Q6: What does being a BBE volunteer mean to you?

I feel a great sense of pride riding the bikes , I feel people are starting to recognise us more and more and know that we are a charity. We also get waves and people praise our work. I don’t do it for the recognition, but this little bit of endorsement gives me so much energy to do more and a sense that I am giving something back to my  community, city and country.

Q7: How long have you been a biker?

It feels like since I could stand! But really it’s since I was about the age of 10. I had numerous moto cross and scramblers. Then when I became road legal at 16 I had the usual scooters and then quickly progressed to a Yamaha Fazer 600. It just went on from there really.

Q8: What was your first motor bike?

It was a Yamaha DT 100.  A brilliant scrambler bike that for a young boy felt so fast and was almost indestructible, which was lucky because I rode that thing everywhere and on all surfaces!

Q10: What bike do you own now?

The one and only BMW 1600 GTL, what a machine, I absolutely love this bike!

Q11: If you could buy any bike today, what would it be?

It would have to be another BMW 1600GTL; the new 2017 model. Watch this space.

 

Q12: When you’re not on shift and riding for pleasure, what’s your favourite road/route?

Well there’s some amazing drives in this country especially way out west, but I have to say (and I know it’s not an every day ride) riding Route 66 is simply amazing. I’ve done it three times in my life, twice on a Harley (I wouldn’t normally ride a Harley, but it somehow felt right over there), and the last time in Sept ’16, I had a brand new Goldwing. This machine made the ride even more memorable! My good mate Andy Travers (aka Pablo) and I crossed the states in super quick time, but it threw every type of weather, road conditions and surfaces at us possible! This ride had to be the most favourite in my life!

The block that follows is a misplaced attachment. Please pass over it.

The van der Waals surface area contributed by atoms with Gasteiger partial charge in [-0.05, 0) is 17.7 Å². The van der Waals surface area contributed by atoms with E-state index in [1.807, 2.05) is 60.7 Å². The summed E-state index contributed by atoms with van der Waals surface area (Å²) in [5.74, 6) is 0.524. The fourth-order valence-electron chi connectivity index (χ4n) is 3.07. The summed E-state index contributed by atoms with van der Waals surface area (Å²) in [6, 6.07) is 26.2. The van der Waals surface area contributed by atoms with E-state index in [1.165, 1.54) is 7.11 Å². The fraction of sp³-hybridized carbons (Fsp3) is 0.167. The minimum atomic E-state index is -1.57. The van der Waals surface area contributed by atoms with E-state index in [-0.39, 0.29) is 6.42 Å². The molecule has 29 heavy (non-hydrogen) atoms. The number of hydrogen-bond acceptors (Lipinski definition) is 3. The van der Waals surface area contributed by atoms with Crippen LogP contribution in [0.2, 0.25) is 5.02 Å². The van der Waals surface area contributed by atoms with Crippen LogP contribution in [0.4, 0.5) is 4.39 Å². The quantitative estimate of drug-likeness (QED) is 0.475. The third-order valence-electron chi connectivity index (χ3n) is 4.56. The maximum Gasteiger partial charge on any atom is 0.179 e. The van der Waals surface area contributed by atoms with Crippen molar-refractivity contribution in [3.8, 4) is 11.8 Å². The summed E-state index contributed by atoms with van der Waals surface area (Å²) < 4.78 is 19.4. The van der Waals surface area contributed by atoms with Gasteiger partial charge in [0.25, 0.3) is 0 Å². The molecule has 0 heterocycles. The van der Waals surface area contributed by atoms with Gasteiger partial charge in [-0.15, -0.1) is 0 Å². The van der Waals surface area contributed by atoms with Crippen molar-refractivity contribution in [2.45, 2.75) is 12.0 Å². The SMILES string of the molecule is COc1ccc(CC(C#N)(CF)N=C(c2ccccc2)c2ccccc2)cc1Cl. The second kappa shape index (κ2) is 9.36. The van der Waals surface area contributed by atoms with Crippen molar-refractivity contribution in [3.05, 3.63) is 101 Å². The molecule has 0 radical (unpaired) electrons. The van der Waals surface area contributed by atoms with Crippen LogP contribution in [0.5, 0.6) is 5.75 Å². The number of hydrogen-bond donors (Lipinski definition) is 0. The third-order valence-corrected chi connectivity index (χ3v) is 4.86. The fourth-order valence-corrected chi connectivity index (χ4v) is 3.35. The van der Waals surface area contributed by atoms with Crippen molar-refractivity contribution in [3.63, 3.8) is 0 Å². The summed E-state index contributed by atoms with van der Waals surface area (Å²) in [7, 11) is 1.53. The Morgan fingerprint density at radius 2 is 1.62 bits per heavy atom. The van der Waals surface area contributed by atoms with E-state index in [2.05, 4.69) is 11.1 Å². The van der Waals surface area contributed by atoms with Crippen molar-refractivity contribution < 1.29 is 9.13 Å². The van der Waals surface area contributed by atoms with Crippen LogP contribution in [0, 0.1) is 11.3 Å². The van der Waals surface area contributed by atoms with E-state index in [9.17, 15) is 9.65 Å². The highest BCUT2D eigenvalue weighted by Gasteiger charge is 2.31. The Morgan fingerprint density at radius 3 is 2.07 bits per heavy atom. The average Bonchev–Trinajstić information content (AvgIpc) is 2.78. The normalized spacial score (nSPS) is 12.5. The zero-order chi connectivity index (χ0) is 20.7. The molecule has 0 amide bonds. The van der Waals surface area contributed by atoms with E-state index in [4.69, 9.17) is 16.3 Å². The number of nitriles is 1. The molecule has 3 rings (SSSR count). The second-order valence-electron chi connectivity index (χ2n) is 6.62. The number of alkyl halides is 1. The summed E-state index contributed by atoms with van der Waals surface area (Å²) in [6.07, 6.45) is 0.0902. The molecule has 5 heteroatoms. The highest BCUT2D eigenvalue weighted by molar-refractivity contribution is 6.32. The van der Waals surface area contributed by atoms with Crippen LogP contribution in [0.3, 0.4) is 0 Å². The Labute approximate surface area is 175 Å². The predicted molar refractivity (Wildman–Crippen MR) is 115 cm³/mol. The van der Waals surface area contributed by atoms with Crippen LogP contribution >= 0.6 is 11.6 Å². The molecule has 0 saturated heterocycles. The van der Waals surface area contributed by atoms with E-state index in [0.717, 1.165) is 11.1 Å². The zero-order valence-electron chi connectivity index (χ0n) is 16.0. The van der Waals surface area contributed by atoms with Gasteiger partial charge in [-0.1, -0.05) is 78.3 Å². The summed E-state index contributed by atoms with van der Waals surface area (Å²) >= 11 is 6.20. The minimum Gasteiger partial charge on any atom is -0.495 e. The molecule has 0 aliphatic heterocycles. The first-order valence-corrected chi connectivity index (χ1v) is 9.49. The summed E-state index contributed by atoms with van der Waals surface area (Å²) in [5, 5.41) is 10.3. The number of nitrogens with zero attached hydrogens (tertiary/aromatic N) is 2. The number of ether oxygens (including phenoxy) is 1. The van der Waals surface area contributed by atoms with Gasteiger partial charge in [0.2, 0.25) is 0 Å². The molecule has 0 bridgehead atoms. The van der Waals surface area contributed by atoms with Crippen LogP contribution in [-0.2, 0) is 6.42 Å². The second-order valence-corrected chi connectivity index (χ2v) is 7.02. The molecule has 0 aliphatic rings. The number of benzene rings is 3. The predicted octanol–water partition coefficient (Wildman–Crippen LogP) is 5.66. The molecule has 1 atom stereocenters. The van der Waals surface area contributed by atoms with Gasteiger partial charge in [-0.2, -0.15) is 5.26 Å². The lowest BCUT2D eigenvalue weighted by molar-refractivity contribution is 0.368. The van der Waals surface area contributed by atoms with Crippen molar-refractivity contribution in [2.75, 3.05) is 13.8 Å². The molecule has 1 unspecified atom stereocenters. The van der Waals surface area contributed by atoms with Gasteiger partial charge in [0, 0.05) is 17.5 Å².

Eddie CharltonThis is me in the picture, with Andy in pillion position.
The lovely lady in the picture is Angie McNulty,
who organises the Route 66 fundraising runs for Temple Street.
This was at the end of the run in 2016 as we arrived in Santa Monica.

 

Thanks Eddie, and thanks for your service and dedication to BBE. Oh and say hi to Madonna from all of us at BBE next time you see her 😉

 


Would you like to become a Blood Biker? Find out more and apply here

Or could you help us with controller, admin or fundraising activities? Just highlight the ‘How You Can Help’ item in the menu and select the relevant option to find out more and apply.